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J Comp Neurol. 1999 Aug 23;411(2):327-45.

Pattern formation by retinal afferents in the ferret lateral geniculate nucleus: developmental segregation and the role of N-methyl-D-aspartate receptors.

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Department of Brain and Cognitive Sciences, Massachusetts Institute of Technology, Cambridge, Massachusetts 02139, USA.

Erratum in

  • J Comp Neurol 1999 Oct 4;412(4):705-7.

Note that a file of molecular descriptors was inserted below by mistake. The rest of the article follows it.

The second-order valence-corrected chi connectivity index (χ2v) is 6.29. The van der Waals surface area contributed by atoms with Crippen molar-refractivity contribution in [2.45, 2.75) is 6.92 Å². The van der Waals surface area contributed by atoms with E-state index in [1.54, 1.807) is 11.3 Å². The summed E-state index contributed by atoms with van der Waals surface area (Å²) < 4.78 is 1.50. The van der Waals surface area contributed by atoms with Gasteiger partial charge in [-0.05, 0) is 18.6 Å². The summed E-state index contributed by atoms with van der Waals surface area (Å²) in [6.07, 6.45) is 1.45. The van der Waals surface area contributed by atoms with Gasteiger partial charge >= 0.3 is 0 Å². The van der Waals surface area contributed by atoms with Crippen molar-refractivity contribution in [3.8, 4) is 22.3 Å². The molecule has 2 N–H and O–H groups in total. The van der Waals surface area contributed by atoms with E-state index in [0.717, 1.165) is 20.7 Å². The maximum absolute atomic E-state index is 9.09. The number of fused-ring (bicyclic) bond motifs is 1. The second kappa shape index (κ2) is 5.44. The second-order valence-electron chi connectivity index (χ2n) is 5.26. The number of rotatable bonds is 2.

The projection from the retina to the lateral geniculate nucleus (LGN) in ferrets segregates during development into eye-specific layers and ON/OFF sublayers. The projection pattern and the morphology of single axons was examined at several postnatal ages. The axons progress from a simple, sparsely branched morphology at birth to crude arbors at postnatal day 7 (P7). At P14-P15, axons have terminal arbors that span one eye-specific layer. By P19-P21, retinal afferents in the A layers have segregated into inner and outer sublaminae that correspond to ON- and OFF-center cells. Sublaminae form mainly by directed growth of terminal arbors in appropriately positioned regions of the LGN, along with elimination of extraneous branches in inappropriate regions. From P28 to P35, the LGN assumes an adult-like shape, and retinogeniculate axons form terminal boutons on branch endings. During the period between P14 and P21, when retinogeniculate axons segregate into ON/OFF sublaminae, N-methyl-D-aspartate (NMDA) receptors were blocked with chronic infusion of specific antagonists into the LGN. NMDA receptor blockade prevents the retinal afferent segregation into ON/OFF sublaminae. Some individual retinogeniculate axons have arbors that are not restricted appropriately, and most are restricted in size but are located inappropriately within the eye-specific laminae. Thus, NMDA receptor blockade prevents the positioning of retinogeniculate arbors that lead to the formation of ON/OFF sublaminae in the LGN. These results indicate that the activity of postsynaptic cells, and the activation of NMDA receptors in particular, can influence significantly the patterning of inputs and the structure of presynaptic afferents during development.

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